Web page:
Studies have shown that the pathophysiology of hypertension and hypercholesterolemia is closely linked with depression. According to a study conducted by Maes, Mihaylova, Kubera and Ringel, depression and melancholia are accompanied by cell-mediated immunity activation (2011). The inflammatory response is associated with chronic fatigue and melancholia symptoms of depression. These same immune pathways contribute significantly to the hypertension-mortality relationship for the elderly (Kuo, & Pu, 2011). Other studies have demonstrated the heart failure and depression often coexist and that depression is linked to the severity of symptoms associated with heart failure (Ito, Hirooka, Matsukawa, Natano, & Sunagawa, 2011). One of the common physiological mechanisms involved in hypertension and depression is the high sympathetic tone caused by deregulation of the autonomic part of the body’s cardiovascular system. One brain receptor in particular, the sigma-1 receptor, functions both in depression pathogenesis as well as in the regulation of heart failure. A reduced level of the receptor was found to increase depressive symptoms and exacerbate heart failure especially through hypertension. The depressive symptoms experienced by Mr. P including unexplained bouts of crying and “feeling sad” may be part of the same underlying pathway as his hypertension.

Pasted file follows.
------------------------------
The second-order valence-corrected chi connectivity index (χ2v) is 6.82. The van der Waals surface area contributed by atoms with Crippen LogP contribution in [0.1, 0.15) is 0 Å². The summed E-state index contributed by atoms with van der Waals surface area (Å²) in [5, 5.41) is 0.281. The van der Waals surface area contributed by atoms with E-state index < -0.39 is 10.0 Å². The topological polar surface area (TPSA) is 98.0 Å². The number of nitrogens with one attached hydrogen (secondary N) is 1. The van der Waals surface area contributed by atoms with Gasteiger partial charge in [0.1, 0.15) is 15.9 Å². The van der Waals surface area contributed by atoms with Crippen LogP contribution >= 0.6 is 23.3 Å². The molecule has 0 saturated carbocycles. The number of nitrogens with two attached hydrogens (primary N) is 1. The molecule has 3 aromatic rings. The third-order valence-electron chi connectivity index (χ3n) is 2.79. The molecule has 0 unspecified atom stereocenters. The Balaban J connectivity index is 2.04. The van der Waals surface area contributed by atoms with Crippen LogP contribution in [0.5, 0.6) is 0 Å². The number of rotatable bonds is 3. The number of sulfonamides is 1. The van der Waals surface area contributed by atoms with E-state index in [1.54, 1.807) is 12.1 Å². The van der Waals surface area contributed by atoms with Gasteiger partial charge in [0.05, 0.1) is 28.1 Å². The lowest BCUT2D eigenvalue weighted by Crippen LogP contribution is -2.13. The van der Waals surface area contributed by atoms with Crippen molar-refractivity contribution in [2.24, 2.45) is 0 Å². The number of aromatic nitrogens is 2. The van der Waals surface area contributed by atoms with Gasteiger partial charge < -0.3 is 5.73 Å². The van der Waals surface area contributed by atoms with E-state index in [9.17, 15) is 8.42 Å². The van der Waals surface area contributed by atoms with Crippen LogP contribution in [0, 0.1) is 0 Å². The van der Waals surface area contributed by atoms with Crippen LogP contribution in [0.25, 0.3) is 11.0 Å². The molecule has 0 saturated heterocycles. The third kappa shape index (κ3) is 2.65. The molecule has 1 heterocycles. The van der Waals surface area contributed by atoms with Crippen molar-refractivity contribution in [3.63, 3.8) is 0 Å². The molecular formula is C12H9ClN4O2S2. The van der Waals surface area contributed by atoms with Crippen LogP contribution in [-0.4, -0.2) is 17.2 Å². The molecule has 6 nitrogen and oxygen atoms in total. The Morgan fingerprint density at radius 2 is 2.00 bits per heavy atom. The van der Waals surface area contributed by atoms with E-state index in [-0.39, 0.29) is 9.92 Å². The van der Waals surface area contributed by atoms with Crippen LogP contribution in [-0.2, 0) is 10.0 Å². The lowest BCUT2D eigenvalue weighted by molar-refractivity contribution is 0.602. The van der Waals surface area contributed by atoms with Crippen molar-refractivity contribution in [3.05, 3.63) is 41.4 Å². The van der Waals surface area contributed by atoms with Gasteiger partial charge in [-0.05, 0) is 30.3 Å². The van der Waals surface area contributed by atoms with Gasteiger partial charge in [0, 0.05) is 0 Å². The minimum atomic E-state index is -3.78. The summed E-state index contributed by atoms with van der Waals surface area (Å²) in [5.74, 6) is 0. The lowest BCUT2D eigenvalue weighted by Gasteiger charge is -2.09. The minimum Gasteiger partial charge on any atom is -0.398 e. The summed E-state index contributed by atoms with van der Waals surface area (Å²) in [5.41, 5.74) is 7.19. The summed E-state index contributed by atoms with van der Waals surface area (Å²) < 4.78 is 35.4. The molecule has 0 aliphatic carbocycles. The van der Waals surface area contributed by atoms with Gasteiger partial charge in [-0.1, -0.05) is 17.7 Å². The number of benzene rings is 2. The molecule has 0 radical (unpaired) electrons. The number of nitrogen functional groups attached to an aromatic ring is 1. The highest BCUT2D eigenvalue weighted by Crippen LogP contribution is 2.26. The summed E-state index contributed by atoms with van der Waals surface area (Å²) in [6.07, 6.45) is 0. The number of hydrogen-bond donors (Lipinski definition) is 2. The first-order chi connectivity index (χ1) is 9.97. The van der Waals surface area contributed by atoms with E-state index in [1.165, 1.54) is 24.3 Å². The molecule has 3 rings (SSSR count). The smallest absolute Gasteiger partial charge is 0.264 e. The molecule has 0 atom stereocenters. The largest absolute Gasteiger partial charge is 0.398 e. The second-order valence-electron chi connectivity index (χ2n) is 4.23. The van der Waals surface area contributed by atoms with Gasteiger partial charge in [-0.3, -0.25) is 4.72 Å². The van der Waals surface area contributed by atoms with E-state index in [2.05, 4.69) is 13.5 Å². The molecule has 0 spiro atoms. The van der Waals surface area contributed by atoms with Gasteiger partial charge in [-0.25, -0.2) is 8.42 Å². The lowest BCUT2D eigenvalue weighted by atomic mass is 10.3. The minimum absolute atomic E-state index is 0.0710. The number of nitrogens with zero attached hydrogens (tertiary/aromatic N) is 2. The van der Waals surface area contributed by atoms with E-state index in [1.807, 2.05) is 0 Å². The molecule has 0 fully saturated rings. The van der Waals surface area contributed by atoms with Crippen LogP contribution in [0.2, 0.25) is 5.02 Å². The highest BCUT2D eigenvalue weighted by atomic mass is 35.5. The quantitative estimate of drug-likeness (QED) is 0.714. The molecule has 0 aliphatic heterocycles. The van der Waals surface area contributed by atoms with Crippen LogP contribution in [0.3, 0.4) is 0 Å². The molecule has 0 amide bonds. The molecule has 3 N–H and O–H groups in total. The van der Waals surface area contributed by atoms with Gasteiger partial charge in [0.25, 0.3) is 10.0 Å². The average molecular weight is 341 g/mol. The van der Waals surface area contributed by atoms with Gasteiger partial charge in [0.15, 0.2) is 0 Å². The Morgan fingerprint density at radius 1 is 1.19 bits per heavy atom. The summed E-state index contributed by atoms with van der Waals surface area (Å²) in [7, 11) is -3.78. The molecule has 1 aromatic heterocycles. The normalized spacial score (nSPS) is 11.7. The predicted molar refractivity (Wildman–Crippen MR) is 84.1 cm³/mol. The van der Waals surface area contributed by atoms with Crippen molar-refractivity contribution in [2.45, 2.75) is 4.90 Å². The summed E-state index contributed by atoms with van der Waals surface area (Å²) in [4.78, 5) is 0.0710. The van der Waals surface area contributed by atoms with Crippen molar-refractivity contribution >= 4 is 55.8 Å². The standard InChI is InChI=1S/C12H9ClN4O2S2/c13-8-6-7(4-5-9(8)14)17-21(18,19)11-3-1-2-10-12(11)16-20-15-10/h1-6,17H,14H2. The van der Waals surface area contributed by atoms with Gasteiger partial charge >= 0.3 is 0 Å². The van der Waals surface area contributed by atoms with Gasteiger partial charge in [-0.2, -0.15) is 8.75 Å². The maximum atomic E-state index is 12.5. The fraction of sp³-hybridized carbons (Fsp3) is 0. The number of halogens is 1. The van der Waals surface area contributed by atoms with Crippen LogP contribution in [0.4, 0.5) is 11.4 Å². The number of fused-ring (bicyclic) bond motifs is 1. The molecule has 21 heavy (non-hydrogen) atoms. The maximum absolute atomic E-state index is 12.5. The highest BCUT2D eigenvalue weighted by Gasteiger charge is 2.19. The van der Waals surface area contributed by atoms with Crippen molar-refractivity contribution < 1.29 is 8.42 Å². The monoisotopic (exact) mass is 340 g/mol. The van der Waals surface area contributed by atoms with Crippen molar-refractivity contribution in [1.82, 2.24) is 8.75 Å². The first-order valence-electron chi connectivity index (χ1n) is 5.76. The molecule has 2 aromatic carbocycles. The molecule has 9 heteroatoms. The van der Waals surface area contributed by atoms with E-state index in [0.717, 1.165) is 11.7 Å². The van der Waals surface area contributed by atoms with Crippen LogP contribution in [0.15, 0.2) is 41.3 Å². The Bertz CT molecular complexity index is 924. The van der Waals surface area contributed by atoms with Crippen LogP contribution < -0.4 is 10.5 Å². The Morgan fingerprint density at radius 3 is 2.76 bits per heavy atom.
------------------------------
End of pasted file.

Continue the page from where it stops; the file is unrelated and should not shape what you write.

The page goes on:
Several factors in the patient’s history must be addressed with respect to his complaints and the future management of his symptoms. Foremost in this evaluation is the patient’s medication therapy. Currently, Mr. P is regularly taking moderate doses of Nasalide and Sudafed for his sinus and allergy problems and Naprosyn presumably for the occasional back pain. Given the patient’s significant hypertension, however, these drugs may not be appropriate. A recent study shows that Sudafed causes a small but significant 0.99 mmHg increase in systolic blood pressure (Salerno, Jackson, & Berbano, 2005). The combination of Mr. P’s high dose of 60mg per six hours if needed, and his hypertension make Sudafed potentially dangerous for him. Prostatic hypertrophy is another contraindication for the drug and its use by Mr.